Multi-Hat Marketing

Jul 1, 2024 | Marketing

by Monica Davidson

Wearing multiple professional ‘hats’ is the reality of most creative people’s lives. According to the latest Artist as Workers report from Creative Australia, more than 80% of professional creatives are juggling freelancing and employment, in both arts and non-arts jobs, across all manner of professions. It’s sometimes called the ‘slashie’ phenomenon, where an artist can easily be an actor / model / writer / director / designer… the more ‘hats’ we can wear, the more ways we have of making money, and the more likely we are to survive and thrive. 

It can be exhausting, but it makes sense from a commercial point of view, if we think of ourselves that way. All businesses need to sell more than one thing in order to make money. Cafés that just sold coffee will go broke pretty quickly, and creatives that only sell one type of product or service in one narrow field of practice will often do the same.

For some of us, it’s not just an economic decision, but a way of life that makes sense for our other life commitments, wellbeing, and/or neurospiciness. Some of us can’t not do more than one type of creative work. I have moved back and forth between writing, filmmaking, performing and business consultancy for most of my professional life. If I spend too long in any one place, I get antsy. Shifting back and forth has not only broadened my income producing horizons, it’s helped me to live my best life as an artist and an entrepreneur. I’m rocking those multiple hats, and I always will.

A key issue, however, is marketing. It’s great to do more than one thing, if it makes you money (and makes you happy), but it can have a problematic promotional side effect. Too many hats, or too many different types of work, and you can end up looking deranged to an outside observer, funding body, or potential client. You may be perfectly comfortable working as both a graphic designer and an aerial acrobat, but combining those elements into a professional and reliable brand can be tricky.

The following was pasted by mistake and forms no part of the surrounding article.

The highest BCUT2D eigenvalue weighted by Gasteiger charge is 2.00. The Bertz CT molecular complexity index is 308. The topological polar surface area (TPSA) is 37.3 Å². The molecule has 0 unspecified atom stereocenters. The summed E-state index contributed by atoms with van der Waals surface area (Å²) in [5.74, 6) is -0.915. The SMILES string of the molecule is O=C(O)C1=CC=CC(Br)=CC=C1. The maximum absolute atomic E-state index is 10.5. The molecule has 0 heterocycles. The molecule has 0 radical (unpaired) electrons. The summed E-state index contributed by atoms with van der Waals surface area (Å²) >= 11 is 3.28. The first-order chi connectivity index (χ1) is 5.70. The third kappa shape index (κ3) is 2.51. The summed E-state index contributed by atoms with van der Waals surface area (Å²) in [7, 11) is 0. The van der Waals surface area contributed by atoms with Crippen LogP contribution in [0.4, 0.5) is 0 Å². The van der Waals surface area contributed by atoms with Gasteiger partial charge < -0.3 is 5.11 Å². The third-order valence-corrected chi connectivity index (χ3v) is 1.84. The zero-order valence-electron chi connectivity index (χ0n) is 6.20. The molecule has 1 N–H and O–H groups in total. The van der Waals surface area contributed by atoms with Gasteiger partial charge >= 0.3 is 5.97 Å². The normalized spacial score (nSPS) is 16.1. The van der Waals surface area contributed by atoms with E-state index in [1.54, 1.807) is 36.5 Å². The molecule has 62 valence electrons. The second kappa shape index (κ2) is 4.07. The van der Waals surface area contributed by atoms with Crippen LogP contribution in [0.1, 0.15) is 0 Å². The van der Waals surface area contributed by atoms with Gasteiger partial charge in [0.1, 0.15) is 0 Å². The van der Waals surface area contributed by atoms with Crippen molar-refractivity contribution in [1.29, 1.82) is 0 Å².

Here are a few tips on making the most of your many hats in the marketplace.

Follow the Money

Is making money from your practice a goal for you? If so, which of your multiple skills are generating income? You might enjoy spreading yourself across different activities, but if we’re talking business then we need to understand our capacity and how it relates to revenue. Put simply, if some of your creative activities make more money than others, and income is important right now, focus your marketing attention there. You don’t have to do this forever, especially if it’s not what you truly want to do. It just means you’re choosing this skill to pay your bills while you figure out your next steps.

Remember, business is also about investing time in activities that don’t generate income yet, but might in the future. Creative business development is important, but make sure you’ve applied a marketing eye to your ideas. Have you conducted any market research to see if this is an avenue worth pursuing? Have you double checked that your idea is actually worthwhile? (Watch our webinar about making better decisions here)

Finally, just because you can do multiple things, doesn’t mean you should. Not all of your creative gifts are useful for making money. If there’s no market for it, or it’s purely for pleasure, don’t add it to your creative business. It’s also a good idea to think about your Unicorns and your Workhorses to see where to invest your precious time.

It’s All About the Client

How do your multiple talents look from the clients’ or customers’ point of view? It can be hard to decide where to focus your marketing energy if you’re just thinking about yourself. Empathise with your audience and try to understand how they would perceive you. Are your many talents actually complementary?